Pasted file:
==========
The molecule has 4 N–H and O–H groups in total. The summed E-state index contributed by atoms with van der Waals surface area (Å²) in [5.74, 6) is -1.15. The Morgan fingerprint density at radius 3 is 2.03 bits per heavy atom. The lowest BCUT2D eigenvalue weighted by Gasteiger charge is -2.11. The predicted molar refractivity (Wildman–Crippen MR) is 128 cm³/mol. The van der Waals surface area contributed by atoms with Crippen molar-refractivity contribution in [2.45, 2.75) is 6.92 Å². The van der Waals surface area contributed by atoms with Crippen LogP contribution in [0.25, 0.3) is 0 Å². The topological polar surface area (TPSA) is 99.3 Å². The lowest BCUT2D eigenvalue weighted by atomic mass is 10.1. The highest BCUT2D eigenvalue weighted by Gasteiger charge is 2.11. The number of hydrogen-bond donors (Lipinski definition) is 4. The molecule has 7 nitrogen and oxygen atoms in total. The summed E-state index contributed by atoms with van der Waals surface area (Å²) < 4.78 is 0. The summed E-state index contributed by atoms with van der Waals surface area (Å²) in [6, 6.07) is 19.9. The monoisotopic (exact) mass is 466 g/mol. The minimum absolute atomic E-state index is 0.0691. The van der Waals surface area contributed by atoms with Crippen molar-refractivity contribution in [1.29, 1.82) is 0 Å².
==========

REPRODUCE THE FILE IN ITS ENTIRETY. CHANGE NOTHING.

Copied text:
The molecule has 4 N–H and O–H groups in total. The summed E-state index contributed by atoms with van der Waals surface area (Å²) in [5.74, 6) is -1.15. The Morgan fingerprint density at radius 3 is 2.03 bits per heavy atom. The lowest BCUT2D eigenvalue weighted by Gasteiger charge is -2.11. The predicted molar refractivity (Wildman–Crippen MR) is 128 cm³/mol. The van der Waals surface area contributed by atoms with Crippen molar-refractivity contribution in [2.45, 2.75) is 6.92 Å². The van der Waals surface area contributed by atoms with Crippen LogP contribution in [0.25, 0.3) is 0 Å². The topological polar surface area (TPSA) is 99.3 Å². The lowest BCUT2D eigenvalue weighted by atomic mass is 10.1. The highest BCUT2D eigenvalue weighted by Gasteiger charge is 2.11. The number of hydrogen-bond donors (Lipinski definition) is 4. The molecule has 7 nitrogen and oxygen atoms in total. The summed E-state index contributed by atoms with van der Waals surface area (Å²) < 4.78 is 0. The summed E-state index contributed by atoms with van der Waals surface area (Å²) in [6, 6.07) is 19.9. The monoisotopic (exact) mass is 466 g/mol. The minimum absolute atomic E-state index is 0.0691. The van der Waals surface area contributed by atoms with Crippen molar-refractivity contribution in [1.29, 1.82) is 0 Å².